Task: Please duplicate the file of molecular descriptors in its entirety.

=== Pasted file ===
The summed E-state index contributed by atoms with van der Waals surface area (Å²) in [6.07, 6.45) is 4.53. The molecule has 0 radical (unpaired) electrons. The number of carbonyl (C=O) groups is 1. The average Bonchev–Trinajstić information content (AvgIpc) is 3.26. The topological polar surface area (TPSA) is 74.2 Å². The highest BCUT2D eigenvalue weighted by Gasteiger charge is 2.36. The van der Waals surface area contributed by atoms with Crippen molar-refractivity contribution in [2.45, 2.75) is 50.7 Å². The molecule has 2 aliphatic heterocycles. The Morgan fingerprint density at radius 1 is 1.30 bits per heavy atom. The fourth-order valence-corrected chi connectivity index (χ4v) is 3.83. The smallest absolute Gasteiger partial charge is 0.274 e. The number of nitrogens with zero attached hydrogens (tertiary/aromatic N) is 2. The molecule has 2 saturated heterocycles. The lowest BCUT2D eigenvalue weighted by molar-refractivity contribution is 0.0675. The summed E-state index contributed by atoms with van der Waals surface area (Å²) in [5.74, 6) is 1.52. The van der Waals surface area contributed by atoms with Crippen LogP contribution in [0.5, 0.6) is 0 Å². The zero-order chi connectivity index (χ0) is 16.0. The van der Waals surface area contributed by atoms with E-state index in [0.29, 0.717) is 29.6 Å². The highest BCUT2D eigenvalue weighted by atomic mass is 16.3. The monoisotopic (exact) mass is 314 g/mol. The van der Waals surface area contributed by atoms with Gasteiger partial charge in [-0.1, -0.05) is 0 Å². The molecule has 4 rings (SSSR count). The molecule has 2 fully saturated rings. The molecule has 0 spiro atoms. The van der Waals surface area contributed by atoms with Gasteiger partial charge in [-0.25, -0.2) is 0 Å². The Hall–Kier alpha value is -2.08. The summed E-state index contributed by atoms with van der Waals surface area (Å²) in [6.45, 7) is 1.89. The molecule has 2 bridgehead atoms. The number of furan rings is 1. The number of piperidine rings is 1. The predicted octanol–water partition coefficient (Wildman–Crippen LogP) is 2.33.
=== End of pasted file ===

The summed E-state index contributed by atoms with van der Waals surface area (Å²) in [6.07, 6.45) is 4.53. The molecule has 0 radical (unpaired) electrons. The number of carbonyl (C=O) groups is 1. The average Bonchev–Trinajstić information content (AvgIpc) is 3.26. The topological polar surface area (TPSA) is 74.2 Å². The highest BCUT2D eigenvalue weighted by Gasteiger charge is 2.36. The van der Waals surface area contributed by atoms with Crippen molar-refractivity contribution in [2.45, 2.75) is 50.7 Å². The molecule has 2 aliphatic heterocycles. The Morgan fingerprint density at radius 1 is 1.30 bits per heavy atom. The fourth-order valence-corrected chi connectivity index (χ4v) is 3.83. The smallest absolute Gasteiger partial charge is 0.274 e. The number of nitrogens with zero attached hydrogens (tertiary/aromatic N) is 2. The molecule has 2 saturated heterocycles. The lowest BCUT2D eigenvalue weighted by molar-refractivity contribution is 0.0675. The summed E-state index contributed by atoms with van der Waals surface area (Å²) in [5.74, 6) is 1.52. The van der Waals surface area contributed by atoms with Crippen LogP contribution in [0.5, 0.6) is 0 Å². The zero-order chi connectivity index (χ0) is 16.0. The van der Waals surface area contributed by atoms with E-state index in [0.29, 0.717) is 29.6 Å². The highest BCUT2D eigenvalue weighted by atomic mass is 16.3. The monoisotopic (exact) mass is 314 g/mol. The van der Waals surface area contributed by atoms with Gasteiger partial charge in [-0.1, -0.05) is 0 Å². The molecule has 4 rings (SSSR count). The molecule has 2 fully saturated rings. The molecule has 0 spiro atoms. The van der Waals surface area contributed by atoms with Gasteiger partial charge in [-0.25, -0.2) is 0 Å². The Hall–Kier alpha value is -2.08. The summed E-state index contributed by atoms with van der Waals surface area (Å²) in [6.45, 7) is 1.89. The molecule has 2 bridgehead atoms. The number of furan rings is 1. The number of piperidine rings is 1. The predicted octanol–water partition coefficient (Wildman–Crippen LogP) is 2.33.